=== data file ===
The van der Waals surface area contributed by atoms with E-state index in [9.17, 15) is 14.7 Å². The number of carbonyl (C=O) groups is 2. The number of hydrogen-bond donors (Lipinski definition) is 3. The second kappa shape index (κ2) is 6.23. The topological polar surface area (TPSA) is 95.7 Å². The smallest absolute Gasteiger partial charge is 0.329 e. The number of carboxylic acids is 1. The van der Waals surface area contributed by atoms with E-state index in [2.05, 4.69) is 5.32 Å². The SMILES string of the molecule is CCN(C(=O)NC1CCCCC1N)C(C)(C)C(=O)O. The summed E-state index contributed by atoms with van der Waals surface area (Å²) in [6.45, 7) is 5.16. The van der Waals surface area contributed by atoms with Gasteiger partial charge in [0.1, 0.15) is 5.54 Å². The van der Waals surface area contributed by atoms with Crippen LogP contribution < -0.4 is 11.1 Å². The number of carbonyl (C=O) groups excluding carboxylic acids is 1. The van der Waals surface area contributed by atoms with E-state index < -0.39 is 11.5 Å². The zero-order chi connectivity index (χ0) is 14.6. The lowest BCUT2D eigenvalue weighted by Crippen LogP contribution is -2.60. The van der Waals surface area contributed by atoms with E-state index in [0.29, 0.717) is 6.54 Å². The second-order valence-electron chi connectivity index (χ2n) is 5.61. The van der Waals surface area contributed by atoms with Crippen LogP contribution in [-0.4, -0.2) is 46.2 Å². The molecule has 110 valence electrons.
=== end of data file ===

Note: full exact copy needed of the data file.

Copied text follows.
The van der Waals surface area contributed by atoms with E-state index in [9.17, 15) is 14.7 Å². The number of carbonyl (C=O) groups is 2. The number of hydrogen-bond donors (Lipinski definition) is 3. The second kappa shape index (κ2) is 6.23. The topological polar surface area (TPSA) is 95.7 Å². The smallest absolute Gasteiger partial charge is 0.329 e. The number of carboxylic acids is 1. The van der Waals surface area contributed by atoms with E-state index in [2.05, 4.69) is 5.32 Å². The SMILES string of the molecule is CCN(C(=O)NC1CCCCC1N)C(C)(C)C(=O)O. The summed E-state index contributed by atoms with van der Waals surface area (Å²) in [6.45, 7) is 5.16. The van der Waals surface area contributed by atoms with Gasteiger partial charge in [0.1, 0.15) is 5.54 Å². The van der Waals surface area contributed by atoms with Crippen LogP contribution < -0.4 is 11.1 Å². The number of carbonyl (C=O) groups excluding carboxylic acids is 1. The van der Waals surface area contributed by atoms with E-state index < -0.39 is 11.5 Å². The zero-order chi connectivity index (χ0) is 14.6. The lowest BCUT2D eigenvalue weighted by Crippen LogP contribution is -2.60. The van der Waals surface area contributed by atoms with E-state index in [0.29, 0.717) is 6.54 Å². The second-order valence-electron chi connectivity index (χ2n) is 5.61. The van der Waals surface area contributed by atoms with Crippen LogP contribution in [-0.4, -0.2) is 46.2 Å². The molecule has 110 valence electrons.